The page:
Biotech firm Moderna Inc. could reap tens of billions of dollars in sales and stock appreciation if it wins the race for a COVID-19 vaccine. If it loses, the early-stage company’s value could crash.
In the meantime, the firm’s chief executive is pocketing millions of dollars every month by selling shares that have tripled in price on news of Moderna’s development progress, a Reuters analysis of corporate filings shows. The sales — by CEO Stephane Bancel, his childrens’ trust and companies he owns — amount to about $21 million between January 1 and June 26, including $6 million in May.
The company’s chief medical officer, Tal Zaks, has cashed out the majority of his available stock and options, netting over $35 million since January, the filings show.
The lucrative liquidations highlight the unusually powerful incentives for biotech executives to highlight development milestones for drugs that often never get approved or sold, according to interviews with seven executive-compensation experts. Optimistic corporate statements on coronavirus vaccines, they said, could cause investors to overpay for company shares or create false hope among the public and health officials seeking new weapons to fight the pandemic.
Bancel set a fixed schedule for his share sales — known as a 10b5-1 plan — long before the pandemic hit. Such executive share-sale plans are meant to guard against insider trading, avoiding the potential for executives to sell in advance of bad news they know is coming, or to put off selling until after a positive announcement.
Zaks sharply increased the pace of his sales with a new plan he put in place on March 13. That was three days before Moderna announced it had dosed the first human with a vaccine candidate, news that sent its stock price up 24 percent and signaled that future development milestones might push the shares higher.
The sales give the firm’s executives an unusual opportunity to lock in big profits on what could be fleeting market optimism, said Jesse Fried, a Harvard Law School professor who wrote a book about executive compensation.
“This may be their one shot at making a boatload of money if the vaccine doesn’t work out,” Fried said. Executives have wide discretion in releasing information, he said, and Moderna’s chiefs have a powerful motivation to “keep the stock price up.”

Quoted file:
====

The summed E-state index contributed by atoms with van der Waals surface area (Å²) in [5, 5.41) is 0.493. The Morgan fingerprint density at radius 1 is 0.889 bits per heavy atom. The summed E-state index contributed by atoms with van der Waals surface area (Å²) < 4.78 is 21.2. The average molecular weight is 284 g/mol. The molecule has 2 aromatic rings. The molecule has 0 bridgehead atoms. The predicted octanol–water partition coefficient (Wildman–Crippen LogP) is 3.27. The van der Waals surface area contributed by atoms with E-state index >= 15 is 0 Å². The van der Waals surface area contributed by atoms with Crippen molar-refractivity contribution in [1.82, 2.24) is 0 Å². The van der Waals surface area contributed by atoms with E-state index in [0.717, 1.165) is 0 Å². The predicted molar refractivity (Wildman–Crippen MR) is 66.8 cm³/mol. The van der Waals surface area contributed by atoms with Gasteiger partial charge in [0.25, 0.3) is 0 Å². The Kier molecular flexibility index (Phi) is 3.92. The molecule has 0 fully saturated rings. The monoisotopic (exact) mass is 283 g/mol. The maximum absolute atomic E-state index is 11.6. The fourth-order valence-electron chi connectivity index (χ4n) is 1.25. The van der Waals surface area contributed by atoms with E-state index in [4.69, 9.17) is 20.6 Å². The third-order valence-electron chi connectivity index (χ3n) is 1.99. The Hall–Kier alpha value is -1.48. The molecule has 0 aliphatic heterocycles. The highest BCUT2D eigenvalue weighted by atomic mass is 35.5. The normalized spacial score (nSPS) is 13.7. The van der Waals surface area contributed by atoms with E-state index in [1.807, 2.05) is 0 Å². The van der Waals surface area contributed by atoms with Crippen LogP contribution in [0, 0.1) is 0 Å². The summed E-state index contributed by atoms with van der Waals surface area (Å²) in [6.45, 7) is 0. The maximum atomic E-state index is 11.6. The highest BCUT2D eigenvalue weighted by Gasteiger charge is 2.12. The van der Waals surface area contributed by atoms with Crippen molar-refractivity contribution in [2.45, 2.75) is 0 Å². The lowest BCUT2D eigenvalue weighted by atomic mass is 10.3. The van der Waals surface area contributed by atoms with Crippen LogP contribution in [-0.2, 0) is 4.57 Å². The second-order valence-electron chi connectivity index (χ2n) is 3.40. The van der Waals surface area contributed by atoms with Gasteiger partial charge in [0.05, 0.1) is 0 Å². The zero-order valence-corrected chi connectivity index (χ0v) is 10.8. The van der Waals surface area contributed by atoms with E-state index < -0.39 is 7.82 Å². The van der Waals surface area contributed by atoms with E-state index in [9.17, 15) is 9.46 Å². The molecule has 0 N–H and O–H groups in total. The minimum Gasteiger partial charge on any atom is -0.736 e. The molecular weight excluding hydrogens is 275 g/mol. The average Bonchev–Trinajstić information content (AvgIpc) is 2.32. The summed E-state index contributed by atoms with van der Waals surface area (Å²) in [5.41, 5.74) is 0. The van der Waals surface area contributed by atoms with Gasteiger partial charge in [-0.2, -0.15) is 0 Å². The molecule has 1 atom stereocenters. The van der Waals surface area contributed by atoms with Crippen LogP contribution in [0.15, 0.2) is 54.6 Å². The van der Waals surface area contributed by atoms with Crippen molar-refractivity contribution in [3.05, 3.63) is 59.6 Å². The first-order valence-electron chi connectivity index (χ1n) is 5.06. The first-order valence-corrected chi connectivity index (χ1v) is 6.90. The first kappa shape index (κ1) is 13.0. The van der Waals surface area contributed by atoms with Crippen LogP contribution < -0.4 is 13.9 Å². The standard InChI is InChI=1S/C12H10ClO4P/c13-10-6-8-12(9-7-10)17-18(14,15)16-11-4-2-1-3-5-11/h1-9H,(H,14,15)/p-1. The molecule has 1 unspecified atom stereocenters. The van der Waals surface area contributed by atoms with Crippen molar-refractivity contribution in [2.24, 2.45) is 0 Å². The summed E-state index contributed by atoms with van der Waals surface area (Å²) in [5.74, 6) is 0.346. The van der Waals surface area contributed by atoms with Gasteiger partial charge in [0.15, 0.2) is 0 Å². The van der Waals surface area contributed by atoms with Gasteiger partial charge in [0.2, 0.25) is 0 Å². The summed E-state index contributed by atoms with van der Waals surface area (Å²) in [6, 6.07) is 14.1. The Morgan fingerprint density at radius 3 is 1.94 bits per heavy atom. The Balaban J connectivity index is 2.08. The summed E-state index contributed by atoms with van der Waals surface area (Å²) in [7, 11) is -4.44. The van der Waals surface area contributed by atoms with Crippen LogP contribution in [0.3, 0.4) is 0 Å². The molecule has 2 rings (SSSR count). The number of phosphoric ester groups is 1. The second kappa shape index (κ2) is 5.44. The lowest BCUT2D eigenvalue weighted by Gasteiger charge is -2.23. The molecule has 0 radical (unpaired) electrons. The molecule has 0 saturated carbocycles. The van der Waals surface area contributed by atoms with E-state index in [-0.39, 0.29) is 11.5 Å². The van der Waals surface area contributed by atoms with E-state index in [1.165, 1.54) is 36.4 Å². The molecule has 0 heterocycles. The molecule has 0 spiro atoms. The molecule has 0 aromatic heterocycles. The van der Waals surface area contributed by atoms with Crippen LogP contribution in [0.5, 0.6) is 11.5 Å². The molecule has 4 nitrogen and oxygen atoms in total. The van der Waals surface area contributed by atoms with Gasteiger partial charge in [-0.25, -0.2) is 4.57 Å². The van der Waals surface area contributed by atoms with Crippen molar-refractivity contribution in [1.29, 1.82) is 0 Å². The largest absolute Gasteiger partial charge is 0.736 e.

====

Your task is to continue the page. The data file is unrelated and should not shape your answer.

No evidence was found that Bancel, Zaks or Moderna has exaggerated the company’s vaccine progress.
A Moderna spokesman said that Bancel is liquidating only a small portion of his holdings and that “substantially all of his family’s assets remain invested in Moderna.” This stakeholding reflected Bancel’s “long-term commitment” to the firm, the spokesman said. Bancel, his companies and his children’s trust own more than 24 million Moderna shares, making him the second largest stockholder, owning about 8 percent of the firm, down slightly from the beginning of the year.
Zaks did not respond to requests for comment, and Moderna did not comment on his share sales.
The high frequency, volume and profits of Bancel’s transactions — at about 90,000 shares monthly — are unique among the CEOs of 26 companies identified by Reuters as developing COVID-19 vaccines or treatments and that regularly publish information on executive trades of company shares.
Twenty-one of the firms have seen their stock rise since the end of January, just before the coronavirus spread globally, and ten of those, including Moderna, have seen share prices at least double. But just four of the CEOs of those firms, including Bancel, have sold company stock. Only one — Chad Robins of Adaptive Biotech — made substantial, regular sales under a 10b5-1 plan, like Moderna’s Bancel. Adaptive Biotech, however, has seen a far smaller recent stock-price increase — about 50% — than Moderna. During May and June, Robins sold about $12 million in stock after Adaptive’s stock price rose on news that it is researching antibody therapies and a coronavirus test that delivers faster results.
Adaptive Biotech declined to comment and referred to a company filing that said Robins sold the stock to diversify his investments.
Most of Bancel’s sales have been carried out through plans in place since December 2018, the filings show. The transactions started in November 2019, when a trust belonging to his children began selling 11,046 shares each week. This January, Bancel and two companies he controls started selling stock regularly. Since then, they have collectively sold about 90,000 Moderna shares each month.
High risks and rewards